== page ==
Roger Casement letters go on public display in Clare

50 original letters to and from Roger Casement in the three years leading up to his execution are being placed on public display at Clare Museum from this Thursday (24th March 2016) as part of the 1916 Centenary Commemorative events hosted by Clare County Council’s Archives Service.

The Roger Casement Papers, which date from Casement’s arrival in Germany in 1914 to the very month he leaves Germany in 1916 on the U-19 submarine, were originally donated to Clare County Council in 1969 by the late solicitor Ignatius M. Houlihan.

The significance of the Irish nationalist’s papers was identified by archivist Roisin Berry after they were transferred to the Archives Service from Clare County Library’s Local Studies Centre in 2003.

The collection contains correspondence mostly between Casement and Count Gebhard Blücher, a German friend from his days in Africa, but also contains receipts, essays, leaflets and newspaper cuttings. Letters within the collection provide a glimpse of the Irish-German background to the Easter Rising and Ireland’s claim to political independence.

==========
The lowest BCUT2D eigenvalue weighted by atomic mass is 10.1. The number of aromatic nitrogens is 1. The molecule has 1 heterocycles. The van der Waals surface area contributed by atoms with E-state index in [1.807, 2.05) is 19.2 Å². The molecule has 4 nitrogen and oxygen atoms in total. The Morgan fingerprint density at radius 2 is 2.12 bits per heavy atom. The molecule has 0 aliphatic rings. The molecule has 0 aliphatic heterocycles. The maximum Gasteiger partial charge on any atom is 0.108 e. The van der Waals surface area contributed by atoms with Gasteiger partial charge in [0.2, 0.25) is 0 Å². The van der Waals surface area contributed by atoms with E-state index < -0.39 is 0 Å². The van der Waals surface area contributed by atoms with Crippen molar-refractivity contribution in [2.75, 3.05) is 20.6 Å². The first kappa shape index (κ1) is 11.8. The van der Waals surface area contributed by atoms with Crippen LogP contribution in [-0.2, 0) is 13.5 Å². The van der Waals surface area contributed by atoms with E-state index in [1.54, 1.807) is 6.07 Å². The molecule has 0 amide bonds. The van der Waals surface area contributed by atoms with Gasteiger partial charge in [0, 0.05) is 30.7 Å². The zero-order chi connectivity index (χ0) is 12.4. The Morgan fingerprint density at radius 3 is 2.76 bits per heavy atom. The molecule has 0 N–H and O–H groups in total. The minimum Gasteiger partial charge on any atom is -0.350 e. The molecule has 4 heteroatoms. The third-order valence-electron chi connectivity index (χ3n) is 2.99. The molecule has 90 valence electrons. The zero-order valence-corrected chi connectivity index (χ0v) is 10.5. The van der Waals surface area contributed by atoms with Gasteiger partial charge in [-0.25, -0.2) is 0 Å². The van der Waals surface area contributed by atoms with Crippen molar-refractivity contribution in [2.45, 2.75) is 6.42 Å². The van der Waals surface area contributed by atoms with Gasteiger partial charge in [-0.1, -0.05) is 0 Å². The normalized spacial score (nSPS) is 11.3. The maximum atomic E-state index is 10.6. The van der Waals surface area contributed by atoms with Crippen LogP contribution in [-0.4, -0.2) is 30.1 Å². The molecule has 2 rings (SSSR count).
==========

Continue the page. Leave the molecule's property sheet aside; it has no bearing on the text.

The collection gives an insights into the enlisting of Irishmen in the first World War, the appointment of an envoy from England to the Vatican, the Findlay affair, the work of Father Crotty who was working among Irishmen in German prison camps, writing articles for the press, keeping a diary, and the desire for peace.

The correspondence also reveals Casement’s feelings on the war, where he notes in a letter to Count Blücher ‘The only cheering thing is that the Irish are not enlisting. That is killed anyhow – & the 200,000 men they had expected from Ireland to cut the German throat will not come up to the knife’ (12 January 1914).

Born in Dublin in 1864, Casement achieved fame for his humanitarian work while a British consular official. Casement’s humanitarian work was rewarded in 1911 with a knighthood. He resigned from the Foreign Office in 1913 and devoted the rest of his life to the cause of Irish freedom and helped to form the Irish Volunteers in 1913.

The last letter is one from Casement, dated April 4th, 1916, just 11 days before his departure for Ireland on a German U-boat, which landed him on Banna Strand in Kerry on Good Friday, 1916.

Casement was hanged by the British government for his role in the 1916 Rising and died in Pentonville prison on 3 August 1916.

In a letter to Count Blücher in February 1916 he writes: ‘The only thing I really want is peace-peace all round. I am sick to death of all the rest-the hopeless folly of the whole thing-the organised madness-the scientific insanity-called ‘war’-‘victory’-‘glory’-how vain and hopeless it is.’

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